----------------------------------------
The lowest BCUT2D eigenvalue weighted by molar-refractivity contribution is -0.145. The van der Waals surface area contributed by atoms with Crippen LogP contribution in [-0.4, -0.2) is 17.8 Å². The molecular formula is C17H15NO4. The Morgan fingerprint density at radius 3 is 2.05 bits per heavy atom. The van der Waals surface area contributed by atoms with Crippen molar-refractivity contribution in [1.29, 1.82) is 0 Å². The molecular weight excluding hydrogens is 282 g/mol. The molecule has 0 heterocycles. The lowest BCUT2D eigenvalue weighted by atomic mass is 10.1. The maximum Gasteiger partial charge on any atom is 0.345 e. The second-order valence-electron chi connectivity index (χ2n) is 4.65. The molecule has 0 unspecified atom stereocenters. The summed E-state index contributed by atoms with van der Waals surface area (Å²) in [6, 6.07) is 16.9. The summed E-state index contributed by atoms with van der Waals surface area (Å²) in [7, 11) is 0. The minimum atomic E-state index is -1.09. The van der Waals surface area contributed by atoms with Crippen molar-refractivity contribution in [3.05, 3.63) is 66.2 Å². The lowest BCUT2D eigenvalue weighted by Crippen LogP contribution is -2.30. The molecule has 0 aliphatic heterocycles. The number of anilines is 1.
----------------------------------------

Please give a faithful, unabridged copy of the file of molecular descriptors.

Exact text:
The lowest BCUT2D eigenvalue weighted by molar-refractivity contribution is -0.145. The van der Waals surface area contributed by atoms with Crippen LogP contribution in [-0.4, -0.2) is 17.8 Å². The molecular formula is C17H15NO4. The Morgan fingerprint density at radius 3 is 2.05 bits per heavy atom. The van der Waals surface area contributed by atoms with Crippen molar-refractivity contribution in [1.29, 1.82) is 0 Å². The molecular weight excluding hydrogens is 282 g/mol. The molecule has 0 heterocycles. The lowest BCUT2D eigenvalue weighted by atomic mass is 10.1. The maximum Gasteiger partial charge on any atom is 0.345 e. The second-order valence-electron chi connectivity index (χ2n) is 4.65. The molecule has 0 unspecified atom stereocenters. The summed E-state index contributed by atoms with van der Waals surface area (Å²) in [6, 6.07) is 16.9. The summed E-state index contributed by atoms with van der Waals surface area (Å²) in [7, 11) is 0. The minimum atomic E-state index is -1.09. The van der Waals surface area contributed by atoms with Crippen molar-refractivity contribution in [3.05, 3.63) is 66.2 Å². The lowest BCUT2D eigenvalue weighted by Crippen LogP contribution is -2.30. The molecule has 0 aliphatic heterocycles. The number of anilines is 1.